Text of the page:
The Car In Canada
The Car in Canada (1900-1945)
Independent Canadian companies were highly successful in the early years of the automobile. Early firms were originally carriage companies and produced the “horseless carriage”—a carriage with an engine. As part of the British Empire, Canada benefited from a protectionist tax, which allowed Canadian auto companies to export vehicles to all countries within the Empire at a lower tariff rate.
This success lasted only until the Great Depression of the 1930s brought an economic downturn. Canadian automobile companies did not have the financial capacity to survive the crisis and could not compete with the much larger U.S. plants. As a result, American companies began to dominate the Canadian automobile sector.
The 1908 Tudhope-McIntyre was produced in Orillia, Ontario. In 1908 Tudhope Carriage Company formed a partnership with W.H. McIntyre of Indiana to produce automobiles using McIntyre’s mechanical parts.
In 1904 the Ford Motor Company of Canada was established in Windsor, Ontario. The Chrysler Corporation of Canada was also established in Windsor due to the city’s proximity to its successful U.S. counterpart in Michigan.
The McLaughlin Motor Car Company, headed by R.S. McLaughlin, was established in Oshawa, Ontario, in 1907 after first operating as a carriage company. It later merged with the Chevrolet Car Company of Canada to become General Motors of Canada.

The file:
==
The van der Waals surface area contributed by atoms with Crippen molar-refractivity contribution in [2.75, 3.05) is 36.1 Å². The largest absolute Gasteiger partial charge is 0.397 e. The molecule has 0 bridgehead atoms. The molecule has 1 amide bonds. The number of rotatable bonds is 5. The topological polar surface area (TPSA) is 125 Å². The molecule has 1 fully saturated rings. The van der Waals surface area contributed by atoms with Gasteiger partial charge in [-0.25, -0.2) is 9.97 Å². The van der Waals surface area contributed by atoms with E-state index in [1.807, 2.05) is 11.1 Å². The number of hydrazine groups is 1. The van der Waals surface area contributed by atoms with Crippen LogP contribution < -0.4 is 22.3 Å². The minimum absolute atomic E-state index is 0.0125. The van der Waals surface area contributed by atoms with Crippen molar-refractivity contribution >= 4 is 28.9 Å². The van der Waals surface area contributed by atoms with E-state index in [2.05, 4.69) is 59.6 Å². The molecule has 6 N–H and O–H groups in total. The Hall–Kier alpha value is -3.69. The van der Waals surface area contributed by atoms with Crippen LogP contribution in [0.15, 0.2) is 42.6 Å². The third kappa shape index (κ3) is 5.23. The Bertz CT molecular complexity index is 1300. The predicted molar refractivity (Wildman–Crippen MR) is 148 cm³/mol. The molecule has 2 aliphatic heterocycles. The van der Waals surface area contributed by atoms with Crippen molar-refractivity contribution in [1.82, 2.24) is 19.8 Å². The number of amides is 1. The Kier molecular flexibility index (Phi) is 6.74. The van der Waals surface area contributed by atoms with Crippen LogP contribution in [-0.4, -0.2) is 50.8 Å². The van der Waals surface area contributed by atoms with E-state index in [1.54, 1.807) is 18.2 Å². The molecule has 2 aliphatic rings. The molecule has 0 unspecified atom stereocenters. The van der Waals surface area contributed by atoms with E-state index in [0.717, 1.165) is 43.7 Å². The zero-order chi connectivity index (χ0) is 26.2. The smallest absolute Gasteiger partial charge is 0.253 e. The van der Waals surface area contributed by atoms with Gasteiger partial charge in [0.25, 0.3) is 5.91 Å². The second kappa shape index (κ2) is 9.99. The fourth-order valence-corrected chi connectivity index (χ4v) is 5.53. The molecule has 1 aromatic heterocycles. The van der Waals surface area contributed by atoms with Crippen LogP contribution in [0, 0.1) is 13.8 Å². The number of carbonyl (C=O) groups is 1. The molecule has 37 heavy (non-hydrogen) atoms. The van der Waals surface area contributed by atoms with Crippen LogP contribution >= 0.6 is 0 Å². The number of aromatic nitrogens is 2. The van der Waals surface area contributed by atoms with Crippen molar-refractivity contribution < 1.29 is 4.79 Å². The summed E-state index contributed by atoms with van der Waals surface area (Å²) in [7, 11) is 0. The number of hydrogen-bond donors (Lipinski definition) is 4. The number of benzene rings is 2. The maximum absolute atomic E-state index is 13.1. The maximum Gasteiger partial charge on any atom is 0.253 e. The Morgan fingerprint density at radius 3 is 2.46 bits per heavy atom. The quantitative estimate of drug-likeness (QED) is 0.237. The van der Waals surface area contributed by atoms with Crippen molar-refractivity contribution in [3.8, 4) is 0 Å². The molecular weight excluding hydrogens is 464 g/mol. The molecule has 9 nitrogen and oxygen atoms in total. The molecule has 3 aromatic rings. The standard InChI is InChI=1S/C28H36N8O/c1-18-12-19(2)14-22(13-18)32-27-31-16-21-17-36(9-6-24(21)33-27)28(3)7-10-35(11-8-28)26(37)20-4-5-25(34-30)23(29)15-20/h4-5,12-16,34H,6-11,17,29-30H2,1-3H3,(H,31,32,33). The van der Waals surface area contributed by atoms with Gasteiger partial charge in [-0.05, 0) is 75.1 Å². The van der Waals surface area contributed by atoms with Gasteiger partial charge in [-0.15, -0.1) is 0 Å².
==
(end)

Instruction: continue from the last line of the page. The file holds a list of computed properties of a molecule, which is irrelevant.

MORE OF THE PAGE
When galloping, a horse can reach speeds of up to 48 km an hour. The 1908 Tudhope-McIntyre could travel at the same speed. Which would you choose?
The Car in Canada (1945-Present)
American companies established automobile factories in Canada to gain access to the Canadian market and to bypass high import tariffs. The industry boomed in the 1950s due to postwar economic prosperity and consumer demand. The museum has examples of these Canadian-built cars—including the 1950 Oldsmobile, 1955 Buick Special, and 1966 Buick Wildcat—many of them produced nearby at the General Motors plant in Oshawa.
Many of the automobiles produced in Canada were modified versions of U.S. models designed for the smaller Canadian market. These “Canadianized” vehicles were advertised as being essential to a Canadian lifestyle featuring family road trips and winter adventures.
The Auto Pact, established in 1965, allowed cars and car parts to move freely, without taxation, between Canada and the United States. The agreement enabled Canadian automobile branches to produce vehicles for all of North America, greatly increasing the prosperity of the industry in Canada. The pact, however, ended the production of uniquely Canadian cars.
After the Auto Pact was signed, Canadian automotive exports increased. In 1967 Canada exported 243,206 vehicles to the United States. South Africa, Venezuela, and Peru also chose to import Canadian-made automobiles. The most popular automobile imports to Canada in that same year came from the United States, United Kingdom, Germany, Japan, France, and Sweden. Although the pact was dissolved in 2001, the automobile trade remains one of Canada’s most important manufacturing industries.
A modern Toyota consists of over 30,000 parts. That number includes the steering wheel and headlights, and even the nuts, bolts, and screws that hold everything together!